Table 4 summarized the result of thermal simulation comparison between MCM rtMLF and MCM two-layer CSP structures. Theta JA, the thermal resistance, is a parameter for showing heat dissipation performance. Based on the thermal simulation result, theta JA of MCM two-layer CSP packages is about 20% higher than that of MCM rtMLF for each die power. Figure 8 shows the temperature distribution on package surface when power per die is 1 W. The temperature of dice of MCM two-layer CSP packages is about 10% higher than that of MCM rtMLF. Consequently, the MCM rtMLF package shows higher heat dissipation performance than that of MCM two-layer CSP packages.

Fig. 7: Thermal simulation setup.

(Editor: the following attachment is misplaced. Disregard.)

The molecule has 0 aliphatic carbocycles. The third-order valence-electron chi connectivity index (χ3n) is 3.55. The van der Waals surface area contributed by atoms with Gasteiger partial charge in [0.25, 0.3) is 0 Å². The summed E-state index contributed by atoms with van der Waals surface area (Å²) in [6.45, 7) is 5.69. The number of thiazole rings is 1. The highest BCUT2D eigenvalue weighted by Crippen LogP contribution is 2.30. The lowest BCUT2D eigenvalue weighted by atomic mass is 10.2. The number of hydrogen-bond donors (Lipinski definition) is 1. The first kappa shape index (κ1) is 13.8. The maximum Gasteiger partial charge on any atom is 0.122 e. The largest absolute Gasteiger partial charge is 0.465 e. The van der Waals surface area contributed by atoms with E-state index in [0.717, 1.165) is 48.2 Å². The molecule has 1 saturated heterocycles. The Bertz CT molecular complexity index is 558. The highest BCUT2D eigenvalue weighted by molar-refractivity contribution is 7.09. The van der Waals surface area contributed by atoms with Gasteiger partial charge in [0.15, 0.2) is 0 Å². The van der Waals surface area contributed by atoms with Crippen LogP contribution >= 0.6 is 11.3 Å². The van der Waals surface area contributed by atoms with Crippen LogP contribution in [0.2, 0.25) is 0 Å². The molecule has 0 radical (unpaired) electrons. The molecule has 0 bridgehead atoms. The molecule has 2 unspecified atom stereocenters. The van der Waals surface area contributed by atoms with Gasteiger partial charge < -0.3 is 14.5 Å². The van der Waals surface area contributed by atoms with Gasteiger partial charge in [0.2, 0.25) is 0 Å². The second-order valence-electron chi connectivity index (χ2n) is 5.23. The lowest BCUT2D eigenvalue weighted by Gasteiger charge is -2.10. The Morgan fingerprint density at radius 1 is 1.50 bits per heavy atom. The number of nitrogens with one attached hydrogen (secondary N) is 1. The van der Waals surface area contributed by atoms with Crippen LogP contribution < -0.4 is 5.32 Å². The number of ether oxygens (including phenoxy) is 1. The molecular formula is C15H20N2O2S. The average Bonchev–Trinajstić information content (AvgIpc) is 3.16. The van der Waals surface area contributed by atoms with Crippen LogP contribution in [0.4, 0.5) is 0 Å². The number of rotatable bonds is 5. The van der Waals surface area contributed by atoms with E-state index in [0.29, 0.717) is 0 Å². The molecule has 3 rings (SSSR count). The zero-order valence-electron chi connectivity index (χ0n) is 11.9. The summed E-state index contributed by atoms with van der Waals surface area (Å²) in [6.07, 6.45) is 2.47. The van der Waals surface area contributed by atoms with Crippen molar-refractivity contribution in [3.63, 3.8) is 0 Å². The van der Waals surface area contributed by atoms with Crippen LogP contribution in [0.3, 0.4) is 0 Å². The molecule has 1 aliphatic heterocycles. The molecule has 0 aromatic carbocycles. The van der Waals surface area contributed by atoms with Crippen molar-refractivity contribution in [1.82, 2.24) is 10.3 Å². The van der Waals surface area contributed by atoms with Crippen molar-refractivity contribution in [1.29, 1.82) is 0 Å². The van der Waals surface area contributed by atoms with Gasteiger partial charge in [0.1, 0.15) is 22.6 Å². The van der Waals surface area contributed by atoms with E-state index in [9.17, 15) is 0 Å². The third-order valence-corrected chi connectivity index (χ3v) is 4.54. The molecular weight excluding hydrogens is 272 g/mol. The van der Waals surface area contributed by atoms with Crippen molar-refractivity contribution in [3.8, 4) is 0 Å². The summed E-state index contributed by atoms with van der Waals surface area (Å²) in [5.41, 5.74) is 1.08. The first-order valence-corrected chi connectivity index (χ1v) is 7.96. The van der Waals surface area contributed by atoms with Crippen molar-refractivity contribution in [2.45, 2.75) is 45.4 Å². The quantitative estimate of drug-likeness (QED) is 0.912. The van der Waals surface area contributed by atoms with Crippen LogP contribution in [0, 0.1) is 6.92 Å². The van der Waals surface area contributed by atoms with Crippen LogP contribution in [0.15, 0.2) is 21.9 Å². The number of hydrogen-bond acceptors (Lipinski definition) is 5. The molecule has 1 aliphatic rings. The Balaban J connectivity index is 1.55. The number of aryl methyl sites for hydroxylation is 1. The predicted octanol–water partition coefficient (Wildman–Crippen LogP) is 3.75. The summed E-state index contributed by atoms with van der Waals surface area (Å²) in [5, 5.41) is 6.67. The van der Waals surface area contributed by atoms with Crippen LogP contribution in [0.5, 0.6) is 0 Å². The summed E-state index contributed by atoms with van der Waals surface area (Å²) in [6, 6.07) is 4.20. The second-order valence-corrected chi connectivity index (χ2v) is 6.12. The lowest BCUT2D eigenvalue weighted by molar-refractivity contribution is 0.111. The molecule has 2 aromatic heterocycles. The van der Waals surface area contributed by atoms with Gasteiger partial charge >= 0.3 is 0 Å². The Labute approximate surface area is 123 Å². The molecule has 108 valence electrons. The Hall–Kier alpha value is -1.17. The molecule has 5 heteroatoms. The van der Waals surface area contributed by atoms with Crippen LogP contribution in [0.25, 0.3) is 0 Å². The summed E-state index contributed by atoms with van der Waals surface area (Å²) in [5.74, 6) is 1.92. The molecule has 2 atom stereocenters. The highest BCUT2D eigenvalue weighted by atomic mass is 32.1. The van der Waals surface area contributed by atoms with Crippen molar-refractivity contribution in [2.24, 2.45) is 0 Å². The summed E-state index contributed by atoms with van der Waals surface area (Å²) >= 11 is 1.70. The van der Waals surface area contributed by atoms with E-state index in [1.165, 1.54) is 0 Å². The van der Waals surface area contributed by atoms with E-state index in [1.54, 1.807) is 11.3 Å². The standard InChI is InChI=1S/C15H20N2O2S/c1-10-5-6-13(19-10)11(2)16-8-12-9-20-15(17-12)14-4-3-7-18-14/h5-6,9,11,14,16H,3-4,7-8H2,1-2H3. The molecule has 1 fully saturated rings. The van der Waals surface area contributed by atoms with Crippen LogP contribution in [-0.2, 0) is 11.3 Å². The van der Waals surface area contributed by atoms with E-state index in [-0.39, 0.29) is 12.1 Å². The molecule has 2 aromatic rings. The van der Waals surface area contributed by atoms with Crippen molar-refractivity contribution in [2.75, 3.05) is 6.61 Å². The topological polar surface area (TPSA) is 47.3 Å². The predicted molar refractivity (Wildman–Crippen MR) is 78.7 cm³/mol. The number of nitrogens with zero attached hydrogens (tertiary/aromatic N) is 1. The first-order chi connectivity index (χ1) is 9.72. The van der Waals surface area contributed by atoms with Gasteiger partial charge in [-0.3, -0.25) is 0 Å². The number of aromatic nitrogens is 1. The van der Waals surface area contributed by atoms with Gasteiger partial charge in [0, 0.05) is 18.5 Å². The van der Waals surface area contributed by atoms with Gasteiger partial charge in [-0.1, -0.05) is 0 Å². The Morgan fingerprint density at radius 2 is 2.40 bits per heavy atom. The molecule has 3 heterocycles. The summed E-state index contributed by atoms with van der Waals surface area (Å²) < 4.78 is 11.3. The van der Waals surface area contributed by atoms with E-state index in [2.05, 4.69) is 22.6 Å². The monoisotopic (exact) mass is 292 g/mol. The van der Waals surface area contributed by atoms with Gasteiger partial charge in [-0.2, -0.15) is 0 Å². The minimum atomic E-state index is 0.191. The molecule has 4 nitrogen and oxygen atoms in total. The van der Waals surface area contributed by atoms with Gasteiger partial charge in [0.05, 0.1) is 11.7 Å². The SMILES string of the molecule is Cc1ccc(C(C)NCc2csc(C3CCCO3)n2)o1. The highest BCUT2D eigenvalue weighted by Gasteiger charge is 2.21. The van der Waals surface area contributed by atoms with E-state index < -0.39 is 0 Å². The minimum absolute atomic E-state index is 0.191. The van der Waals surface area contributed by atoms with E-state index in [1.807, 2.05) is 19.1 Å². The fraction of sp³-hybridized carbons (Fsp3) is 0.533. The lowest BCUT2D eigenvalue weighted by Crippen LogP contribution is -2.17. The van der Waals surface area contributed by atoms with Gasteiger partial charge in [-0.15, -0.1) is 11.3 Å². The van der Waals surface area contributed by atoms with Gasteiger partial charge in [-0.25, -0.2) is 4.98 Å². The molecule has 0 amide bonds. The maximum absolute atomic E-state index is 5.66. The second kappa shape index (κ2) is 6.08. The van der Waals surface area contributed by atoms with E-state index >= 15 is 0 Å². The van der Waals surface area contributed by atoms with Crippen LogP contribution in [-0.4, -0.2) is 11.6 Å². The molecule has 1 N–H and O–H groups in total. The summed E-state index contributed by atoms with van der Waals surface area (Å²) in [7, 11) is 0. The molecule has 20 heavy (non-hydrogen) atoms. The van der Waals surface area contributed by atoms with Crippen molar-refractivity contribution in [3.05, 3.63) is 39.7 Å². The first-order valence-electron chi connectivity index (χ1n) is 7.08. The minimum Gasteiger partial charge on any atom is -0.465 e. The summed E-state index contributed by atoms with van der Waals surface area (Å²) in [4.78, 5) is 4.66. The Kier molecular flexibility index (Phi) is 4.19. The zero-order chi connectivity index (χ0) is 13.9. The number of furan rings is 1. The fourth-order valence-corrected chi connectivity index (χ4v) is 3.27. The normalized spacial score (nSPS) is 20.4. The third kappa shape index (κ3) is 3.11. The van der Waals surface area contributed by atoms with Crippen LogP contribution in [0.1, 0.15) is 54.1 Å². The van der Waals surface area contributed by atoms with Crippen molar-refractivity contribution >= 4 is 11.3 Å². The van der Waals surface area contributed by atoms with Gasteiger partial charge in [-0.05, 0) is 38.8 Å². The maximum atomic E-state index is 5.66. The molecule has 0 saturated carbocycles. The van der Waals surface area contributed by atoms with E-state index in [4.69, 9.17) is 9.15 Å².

Table 4: Result of thermal simulation.

Fig. 8: Temperature distribution of package surface (1 W).


High package integration is one of the driving forces for high performance and small form factor packages. With increasing of multi-functional I/O density, the importance of thermal management is also increasing. In this study, MCM rtMLF is suggested for high integration with internal routing leads to connect die to die and high heat dissipation. Internal routing leads are supported by a pre-resin which is filled during substrate fabrication. It can overcome the limitations of a conventional QFN design.

From this research, the feasibility of the MCM rtMLF with internal routing leads was checked. The actual MCM rtMLF passed AEC-Q006 reliability test. Through electrical simulation comparison between MCM rtMLF and two single QFN packages, higher electrical performance of MCM rtMLF was verified. In addition, high heat dissipation property of the MCM rtMLF was checked by comparing with MCM two-layer CSP designs.

The routable molded leadframe can provide a highly integration solution with high heat dissipation. The application of integrated rtMLF will be expanded in various markets.